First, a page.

Another Potential Reason Why Climate Sensitivity is Over-Estimated

June 2nd, 2016 by Roy W. Spencer, Ph. D.

No, not that kind of feedback...

No, not that kind of feedback…


It’s been quite a while since I’ve discussed why the diagnosis of feedbacks in the climate system (and thus climate sensitivity) from observations is biased toward high climate sensitivity. It’s a controversial topic, one which we have a few published papers on, yet one I am more firmly convinced about than any other climate research I have ever published.

I’m pretty convinced that most of our detractors on the subject don’t even know what we are talking about. The refutations against our work have been a mixture of strawman arguments, red herrings, silliness, and deception.

To put it simply, if temperature change causes a change in the top-of-atmosphere radiative balance, then you can (with some assumptions regarding time lags) diagnose feedbacks by simply regressing the radiative variations against the temperature variations. BUT if it is instead a time-varying radiative imbalance causing a surface temperature change (causation reversed), then you cannot diagnose feedbacks.

If you try, then you will usually diagnose positive feedback, even if strongly negative feedback exists. Our most complete analysis of the effect was described here.

In general, both directions of causation are operating in the climate system. People like Andy Dessler will claim that ALL radiation changes are ultimately caused by temperature change, maybe at some earlier time, and so he thinks you can diagnose feedback.

But I totally reject that…there are many reasons why (for example) clouds (and thus albedo) can change that are not caused by temperature.

And if Dr. Dessler really believes it, why does he not include a time lag in his feedback diagnoses? (It usually take time — sometimes months — for the atmospheric response to a surface temperature change to fully develop). When you do that, the diagnosed feedback parameter almost always shifts in the direction of low climate sensitivity (Dick Lindzen has also published work on this issue).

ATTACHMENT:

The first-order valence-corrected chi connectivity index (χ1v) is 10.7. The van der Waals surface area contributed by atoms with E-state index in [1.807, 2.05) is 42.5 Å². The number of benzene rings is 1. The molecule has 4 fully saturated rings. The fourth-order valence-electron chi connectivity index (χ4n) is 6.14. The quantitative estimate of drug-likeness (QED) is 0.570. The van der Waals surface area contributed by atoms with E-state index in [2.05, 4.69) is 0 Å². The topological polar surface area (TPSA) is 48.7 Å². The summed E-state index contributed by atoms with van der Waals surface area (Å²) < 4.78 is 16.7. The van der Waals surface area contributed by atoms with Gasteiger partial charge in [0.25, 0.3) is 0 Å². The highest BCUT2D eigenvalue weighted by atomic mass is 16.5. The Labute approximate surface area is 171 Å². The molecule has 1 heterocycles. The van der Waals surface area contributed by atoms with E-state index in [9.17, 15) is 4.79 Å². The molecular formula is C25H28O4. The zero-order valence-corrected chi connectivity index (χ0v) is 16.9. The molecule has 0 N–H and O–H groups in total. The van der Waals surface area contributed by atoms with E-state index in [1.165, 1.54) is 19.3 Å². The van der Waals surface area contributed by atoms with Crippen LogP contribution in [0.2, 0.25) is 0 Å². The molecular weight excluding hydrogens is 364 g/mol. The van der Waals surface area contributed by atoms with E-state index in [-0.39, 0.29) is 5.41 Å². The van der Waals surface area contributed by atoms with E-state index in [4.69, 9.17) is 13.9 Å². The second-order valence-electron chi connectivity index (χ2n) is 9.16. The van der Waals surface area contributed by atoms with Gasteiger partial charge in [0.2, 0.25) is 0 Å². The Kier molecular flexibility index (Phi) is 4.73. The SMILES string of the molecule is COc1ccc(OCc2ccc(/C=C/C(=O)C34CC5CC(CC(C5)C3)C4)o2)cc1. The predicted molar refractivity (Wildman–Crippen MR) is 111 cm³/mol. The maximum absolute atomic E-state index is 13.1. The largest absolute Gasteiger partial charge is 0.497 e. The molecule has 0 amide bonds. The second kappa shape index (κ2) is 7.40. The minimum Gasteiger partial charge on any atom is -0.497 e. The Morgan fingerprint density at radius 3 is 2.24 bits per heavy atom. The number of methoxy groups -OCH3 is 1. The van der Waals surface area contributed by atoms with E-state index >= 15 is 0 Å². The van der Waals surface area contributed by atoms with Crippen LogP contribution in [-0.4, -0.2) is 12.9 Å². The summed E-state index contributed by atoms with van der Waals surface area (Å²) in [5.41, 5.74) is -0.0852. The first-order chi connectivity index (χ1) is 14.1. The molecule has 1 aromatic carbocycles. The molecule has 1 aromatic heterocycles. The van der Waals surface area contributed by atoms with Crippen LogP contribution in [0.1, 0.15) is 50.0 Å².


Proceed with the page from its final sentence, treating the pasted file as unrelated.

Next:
For years, I’ve been mulling another reason (other than the radiation-causing-temperature change one) for diagnosed feedbacks to be biased positive. It would occur if different sources of climate variation have different feedbacks.

When feedbacks are strongly negative, then temperature changes will be minimized, because that’s what negative feedback does — it damps temperature change.

But when feedbacks are positive, the temperature changes are allowed to grow.

So, the BIG temperature changes and their associated radiation changes during positive feedback events will dominate our observations of the climate system, while the small temperature changes during negative feedback events will be less noticeable.

The net result will be an average diagnosed feedback that is biased positive, that is, toward high climate sensitivity, because we are really only analyzing the big climate events that were allowed to grow due to positive feedbacks.


One can test this idea quantitatively with a simple 1D forcing-feedback energy balance model (like the one we have use in our papers, but here assuming a simple 1-layer swamp ocean 25 m deep, and a 30 day time step). If I force the ocean surface temperatures departures from an average state with a random number generator that is smoothed in time, then assume a sinusoidally varying feedback parameter between 0 and 6.4 W m-2 K-1 over a period of 28 months as the radiative response to those temperature variations, I get behavior like this:


The net feedback parameter diagnosis is then usually just the regression slope between the radiative flux variations and the temperature variations, which from the model output looks like this:


We see that the regression diagnosis of the feedback parameter is biased low. Instead of an average of 3.2 W m-2 K-1 as specified (which would be 1.2 deg. C equilibrium climate sensitivity), the diagnosis is 2.07 W m-2 K-1 (about 1.8 deg. C climate sensitivity).

If I add in some time-varying radiative forcing like we have addressed in our recent papers (e.g. this one), the bias toward high climate sensitivity is even greater (not shown here).

The above discussion is nowhere near exhaustive; I’m just trying to stimulate thought and discussion on an issue I feel very strongly about, that is: climate feedbacks diagnosed from observational data are very error-prone, with the errors most likely leading to overestimates of climate sensitivity.

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